For the time being, the Olympic Games at Sochi might constrain Russian policy, since Mr. Putin has little interest in looking like an imperialist aggressor while playing host to the world. Before and during the Games, it would be worthwhile watching for three signs of escalation: If Russian propaganda insists that the Ukrainian opposition are Nazis and anti-Semites (such manipulative exploitation of the memory of World War II is already underway); if terrorist attacks in Russia during the Olympic Games are blamed on Ukrainian nationalists; and, finally, if Russian forces ostensibly in southwestern Russia to secure the Games are assembled not to the east of Sochi but to the west — along the Ukrainian border.
Russia could engineer a coup in Ukraine out of sheer nervousness and lack of better ideas, in the vague hope that the Eurasian dream can somehow be rescued for Mr. Putin. But if and when the Russian puppets fail, Mr. Putin would face a choice between armed intervention and loss of face. The use of Russian arms in Ukraine would probably lead to massive bloodshed, but not to a favorable outcome for Moscow. Even if Russia could win a quick war, which is unlikely, underground resistance would continue.
The European Union and the present Ukrainian leadership must strike a deal — and quickly. The remaining dictatorship laws must be repealed and a full amnesty granted to opposition activists. International organizations such as Doctors Without Borders should be given a list of those arrested and allowed to visit the wounded. Parliamentary democracy should be restored on the model of the 2004 Ukrainian Constitution, and new presidential and parliamentary elections must be held. The way out of the crisis is a return to Ukrainian democracy. Mr. Yanukovych was elected, but has since illegally changed the system in ways that undermine its legitimacy.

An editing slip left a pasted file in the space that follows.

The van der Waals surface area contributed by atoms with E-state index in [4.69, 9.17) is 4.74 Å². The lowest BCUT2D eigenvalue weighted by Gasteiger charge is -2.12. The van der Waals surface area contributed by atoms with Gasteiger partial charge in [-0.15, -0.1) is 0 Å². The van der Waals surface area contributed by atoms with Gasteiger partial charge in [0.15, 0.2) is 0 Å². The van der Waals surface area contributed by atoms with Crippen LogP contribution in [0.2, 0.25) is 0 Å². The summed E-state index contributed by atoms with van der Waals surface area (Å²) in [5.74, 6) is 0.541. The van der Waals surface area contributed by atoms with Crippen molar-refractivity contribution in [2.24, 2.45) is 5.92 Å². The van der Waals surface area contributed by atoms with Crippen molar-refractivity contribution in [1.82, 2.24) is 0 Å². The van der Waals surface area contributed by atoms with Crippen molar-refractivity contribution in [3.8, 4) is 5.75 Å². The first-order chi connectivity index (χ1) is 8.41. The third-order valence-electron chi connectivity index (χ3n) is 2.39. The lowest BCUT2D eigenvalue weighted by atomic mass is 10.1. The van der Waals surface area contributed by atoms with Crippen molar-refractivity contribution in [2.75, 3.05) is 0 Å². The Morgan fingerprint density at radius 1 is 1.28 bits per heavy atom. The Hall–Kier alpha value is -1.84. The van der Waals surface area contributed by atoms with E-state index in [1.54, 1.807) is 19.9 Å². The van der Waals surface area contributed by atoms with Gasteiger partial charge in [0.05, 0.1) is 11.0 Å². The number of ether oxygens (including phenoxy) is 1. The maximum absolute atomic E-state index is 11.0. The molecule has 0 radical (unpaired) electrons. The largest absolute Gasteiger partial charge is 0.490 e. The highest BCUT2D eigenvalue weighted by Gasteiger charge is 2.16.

With a fresh start and new elections, Ukrainians could decide for themselves whether they prefer Europe or Eurasia. From its side, the European Union could renew talks over an association agreement, and offer some immediate loans. If democracy is restored in Ukraine, the Ukrainian economy would no doubt be hurt by the end of Russian loans and by Russian trade boycotts. But European countries can buy whatever products Russia boycotts and, in the long run, trade with Europe is more important than trade with Russia.
This is a test for the European Union. The Ukrainian leaders who organize violence and keep close ties with Russia are already in Europe — with their diplomatic passports, bank accounts, front companies, residences and lobbyists. The real question is whether oligarchy or inclusion is the future of Europe.
If the European Union does not act and there is a Russian-backed internal coup in Ukraine, the likely consequences are military disaster for Russia and political crisis in the European Union. If European diplomats can broker a solution, Russian diplomats and pundits will protest that Ukrainian democracy is nothing but Western meddling. But in their hearts, most Russians, if perhaps not quite all, will be relieved.
Timothy Snyder is a professor of history at Yale and a fellow at the Institute for Human Sciences. He is the author of “Bloodlands: Europe Between Hitler and Stalin.”